The inmate filed a federal civil rights lawsuit alleging excessive force by the officer who tased him. Because the inmate in question was a pretrial detainee, the judge walked through a set of legal factors set out in Kingsley: (1) the relationship between the need for the force and the amount of force used; (2) the extent of the inmate’s injury; (3) the effort the officer made to temper or limit the force; (4) the severity of the security problem at issue; (5) the threat reasonably perceived by the officer; and (6) whether the inmate was actively resisting.

Applying those factors, the federal judge hearing the case concluded that the force used was not excessive. The judge said there was a close relationship between the need for force and the amount of force used. A fight between inmates is, unquestionably, a serious security risk, and the officer was correct to respond. Several facts stand out as particularly important in the court’s analysis of the reasonableness of the officer’s response.

  • The officer attempted a verbal warning before discharging the Taser, telling the inmates to stop fighting.
  • The officer used the Taser only once.
  • The force ended as soon as the fighting stopped.
  • No other force (pepper spray, batons, or fists) was applied in addition to the Taser.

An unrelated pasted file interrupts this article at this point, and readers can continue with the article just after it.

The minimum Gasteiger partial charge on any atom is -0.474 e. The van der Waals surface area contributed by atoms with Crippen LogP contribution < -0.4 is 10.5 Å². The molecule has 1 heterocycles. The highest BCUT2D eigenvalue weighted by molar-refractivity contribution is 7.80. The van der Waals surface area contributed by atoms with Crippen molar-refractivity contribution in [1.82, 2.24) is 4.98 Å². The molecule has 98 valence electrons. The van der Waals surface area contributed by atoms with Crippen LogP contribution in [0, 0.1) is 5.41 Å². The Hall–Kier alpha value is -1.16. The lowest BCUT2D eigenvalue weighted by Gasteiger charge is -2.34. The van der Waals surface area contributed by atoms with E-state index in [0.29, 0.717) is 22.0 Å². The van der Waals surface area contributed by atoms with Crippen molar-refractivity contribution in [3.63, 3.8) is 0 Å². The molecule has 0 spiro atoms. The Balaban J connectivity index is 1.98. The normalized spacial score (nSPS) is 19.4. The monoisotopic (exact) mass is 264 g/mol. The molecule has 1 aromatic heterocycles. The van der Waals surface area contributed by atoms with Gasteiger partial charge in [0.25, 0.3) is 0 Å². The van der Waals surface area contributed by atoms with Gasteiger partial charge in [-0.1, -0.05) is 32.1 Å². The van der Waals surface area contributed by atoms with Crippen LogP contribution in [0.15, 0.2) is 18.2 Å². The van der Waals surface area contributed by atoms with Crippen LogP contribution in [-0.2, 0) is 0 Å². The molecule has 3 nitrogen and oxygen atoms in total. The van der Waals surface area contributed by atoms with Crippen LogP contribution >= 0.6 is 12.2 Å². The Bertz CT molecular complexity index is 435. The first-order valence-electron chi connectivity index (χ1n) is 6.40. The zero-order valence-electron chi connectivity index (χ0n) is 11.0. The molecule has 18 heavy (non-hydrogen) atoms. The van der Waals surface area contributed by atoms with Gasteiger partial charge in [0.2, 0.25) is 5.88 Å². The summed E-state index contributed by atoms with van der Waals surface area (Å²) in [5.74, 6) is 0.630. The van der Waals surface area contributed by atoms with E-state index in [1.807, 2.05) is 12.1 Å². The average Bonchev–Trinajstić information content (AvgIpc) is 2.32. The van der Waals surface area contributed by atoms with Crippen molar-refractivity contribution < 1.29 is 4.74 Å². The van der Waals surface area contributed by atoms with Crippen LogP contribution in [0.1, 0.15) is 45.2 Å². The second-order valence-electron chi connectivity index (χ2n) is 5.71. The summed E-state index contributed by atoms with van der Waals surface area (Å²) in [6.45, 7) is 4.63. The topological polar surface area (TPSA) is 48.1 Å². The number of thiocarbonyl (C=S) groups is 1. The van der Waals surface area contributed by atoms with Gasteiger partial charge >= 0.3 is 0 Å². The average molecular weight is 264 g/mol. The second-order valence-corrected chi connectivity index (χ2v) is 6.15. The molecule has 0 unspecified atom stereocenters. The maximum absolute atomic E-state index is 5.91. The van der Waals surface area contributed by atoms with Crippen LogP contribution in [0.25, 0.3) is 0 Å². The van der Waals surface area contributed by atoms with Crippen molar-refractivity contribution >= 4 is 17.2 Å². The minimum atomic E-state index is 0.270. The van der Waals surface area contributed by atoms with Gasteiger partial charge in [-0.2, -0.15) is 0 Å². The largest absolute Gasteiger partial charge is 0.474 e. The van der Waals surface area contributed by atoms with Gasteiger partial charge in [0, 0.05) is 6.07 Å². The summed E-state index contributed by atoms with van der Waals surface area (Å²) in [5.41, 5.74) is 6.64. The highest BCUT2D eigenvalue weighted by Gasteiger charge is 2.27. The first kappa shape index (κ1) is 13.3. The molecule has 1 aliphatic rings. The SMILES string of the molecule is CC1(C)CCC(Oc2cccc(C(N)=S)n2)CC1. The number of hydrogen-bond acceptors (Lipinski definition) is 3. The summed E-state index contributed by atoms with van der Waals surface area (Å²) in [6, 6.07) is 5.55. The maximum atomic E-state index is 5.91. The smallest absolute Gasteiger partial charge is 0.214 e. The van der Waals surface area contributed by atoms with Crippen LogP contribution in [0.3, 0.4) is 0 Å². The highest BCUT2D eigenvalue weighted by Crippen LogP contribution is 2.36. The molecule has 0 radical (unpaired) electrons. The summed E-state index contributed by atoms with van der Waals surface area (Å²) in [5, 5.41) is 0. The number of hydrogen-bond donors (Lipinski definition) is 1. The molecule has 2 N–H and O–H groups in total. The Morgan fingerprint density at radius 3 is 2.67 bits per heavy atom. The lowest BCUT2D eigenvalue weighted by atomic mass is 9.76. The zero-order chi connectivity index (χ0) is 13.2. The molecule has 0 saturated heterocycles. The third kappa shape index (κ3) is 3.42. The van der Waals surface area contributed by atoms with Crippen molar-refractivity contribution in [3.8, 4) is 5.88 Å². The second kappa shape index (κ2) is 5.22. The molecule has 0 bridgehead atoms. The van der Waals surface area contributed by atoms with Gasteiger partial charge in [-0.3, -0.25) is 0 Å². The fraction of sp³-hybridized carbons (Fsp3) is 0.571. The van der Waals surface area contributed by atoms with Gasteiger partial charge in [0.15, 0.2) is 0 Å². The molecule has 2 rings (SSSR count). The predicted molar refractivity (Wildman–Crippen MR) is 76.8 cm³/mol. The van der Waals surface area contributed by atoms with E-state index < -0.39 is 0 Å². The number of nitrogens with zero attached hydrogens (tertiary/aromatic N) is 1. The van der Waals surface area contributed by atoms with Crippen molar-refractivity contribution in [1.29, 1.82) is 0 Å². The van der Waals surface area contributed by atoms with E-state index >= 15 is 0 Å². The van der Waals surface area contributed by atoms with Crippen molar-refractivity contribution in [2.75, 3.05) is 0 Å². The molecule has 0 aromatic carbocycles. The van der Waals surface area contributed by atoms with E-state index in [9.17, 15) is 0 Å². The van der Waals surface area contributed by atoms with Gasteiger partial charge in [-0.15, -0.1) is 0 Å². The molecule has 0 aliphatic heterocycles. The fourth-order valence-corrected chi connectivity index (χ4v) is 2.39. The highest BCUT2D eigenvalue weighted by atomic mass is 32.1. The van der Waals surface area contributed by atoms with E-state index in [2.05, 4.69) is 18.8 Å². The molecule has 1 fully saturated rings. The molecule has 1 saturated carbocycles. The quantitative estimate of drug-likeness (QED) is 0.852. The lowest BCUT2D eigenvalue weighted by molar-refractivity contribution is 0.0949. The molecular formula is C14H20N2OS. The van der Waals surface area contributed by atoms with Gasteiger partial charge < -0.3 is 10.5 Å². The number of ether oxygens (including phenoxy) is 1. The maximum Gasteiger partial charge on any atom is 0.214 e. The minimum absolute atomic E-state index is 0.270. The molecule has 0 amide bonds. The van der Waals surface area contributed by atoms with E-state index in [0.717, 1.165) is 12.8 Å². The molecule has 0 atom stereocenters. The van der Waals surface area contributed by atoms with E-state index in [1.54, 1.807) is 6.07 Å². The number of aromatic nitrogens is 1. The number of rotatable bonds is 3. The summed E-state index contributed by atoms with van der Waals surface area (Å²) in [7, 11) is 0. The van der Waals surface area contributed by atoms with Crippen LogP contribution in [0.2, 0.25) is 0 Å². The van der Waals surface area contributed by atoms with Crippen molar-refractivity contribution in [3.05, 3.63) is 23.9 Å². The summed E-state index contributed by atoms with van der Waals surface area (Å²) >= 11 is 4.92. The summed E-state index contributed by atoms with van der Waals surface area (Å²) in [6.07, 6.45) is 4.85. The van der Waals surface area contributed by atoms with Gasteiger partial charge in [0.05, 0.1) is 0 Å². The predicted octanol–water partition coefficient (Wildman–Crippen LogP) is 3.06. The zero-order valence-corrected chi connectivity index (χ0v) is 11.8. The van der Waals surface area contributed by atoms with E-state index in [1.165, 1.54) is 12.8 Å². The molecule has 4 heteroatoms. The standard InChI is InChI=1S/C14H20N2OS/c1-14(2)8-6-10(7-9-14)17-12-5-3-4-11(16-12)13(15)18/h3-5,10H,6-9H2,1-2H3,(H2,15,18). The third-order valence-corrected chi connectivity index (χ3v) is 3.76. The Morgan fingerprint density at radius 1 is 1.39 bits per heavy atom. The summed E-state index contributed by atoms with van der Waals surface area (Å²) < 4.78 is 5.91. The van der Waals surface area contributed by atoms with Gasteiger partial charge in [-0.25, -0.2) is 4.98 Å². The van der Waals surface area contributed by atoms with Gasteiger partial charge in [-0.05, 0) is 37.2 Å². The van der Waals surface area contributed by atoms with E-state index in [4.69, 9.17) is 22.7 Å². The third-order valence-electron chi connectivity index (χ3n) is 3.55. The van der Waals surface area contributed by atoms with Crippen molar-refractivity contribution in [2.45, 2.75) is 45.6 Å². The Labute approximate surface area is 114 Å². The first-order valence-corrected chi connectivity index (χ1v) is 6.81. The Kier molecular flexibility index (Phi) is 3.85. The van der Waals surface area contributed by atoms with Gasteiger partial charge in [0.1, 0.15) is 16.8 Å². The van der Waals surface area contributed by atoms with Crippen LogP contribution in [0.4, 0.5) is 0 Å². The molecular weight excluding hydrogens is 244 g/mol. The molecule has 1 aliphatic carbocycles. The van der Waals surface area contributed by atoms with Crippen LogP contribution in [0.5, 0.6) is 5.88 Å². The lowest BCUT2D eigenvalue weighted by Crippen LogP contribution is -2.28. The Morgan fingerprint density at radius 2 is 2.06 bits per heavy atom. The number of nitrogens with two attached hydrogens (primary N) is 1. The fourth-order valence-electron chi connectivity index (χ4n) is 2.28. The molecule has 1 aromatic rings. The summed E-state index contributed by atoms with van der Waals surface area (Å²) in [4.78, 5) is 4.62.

• The inmate’s injuries from the Taser were minimal.

In light of these facts, the court dismissed the inmate’s case against the officer.

Compare the facts of Ellenburg with another recent case, Reed v. Jones, No. 1:12-CV-456, 2015 WL 4460322 (M.D.N.C. July 21, 2015). Reed involved a state prison inmate who was temporarily returned to the county jail on a writ to face felony charges. The inmate had a history of violence: he was being held in the state prison system’s high security maximum control unit, and his pending felony charges in the county stemmed from an earlier assault on detention staff.

While in a holding cell in full restraints (double handcuffs and ankle shackles), the inmate put foam lunch boxes in the toilet, causing it to overflow. According to the facts set out by the court, a detention officer responded to the incident by tasing the inmate without warning, causing him to fall to the floor. He was then tased again and pepper-sprayed in the face at close range. The inmate lost consciousness. When he regained consciousness, the state correctional officers who brought him to the county denied his request to be decontaminated, put him in the transportation vehicle, and drove him four hours back to the prison facility at which he was housed. During the drive he complained of chest pain, breathing trouble, and eye pain. A nurse examined him when he returned to the prison.

The inmate filed an excessive force claim against the officer who tased him, as well as other claims against the officer and other bystanders for their deliberate indifference to his serious medical needs in the wake of the incident.

The court did not reach the merits of the inmate’s claim against the county detention officers. Instead, it dismissed the inmate’s lawsuit because he failed to exhaust his administrative remedies. He never filed a grievance under the jail’s “Inmate Grievance System,” and there was no record that he had tried to do so and been denied. Because he failed to exhaust his administrative remedies, his claims against the county were barred by the federal Prison Litigation Reform Act (PLRA).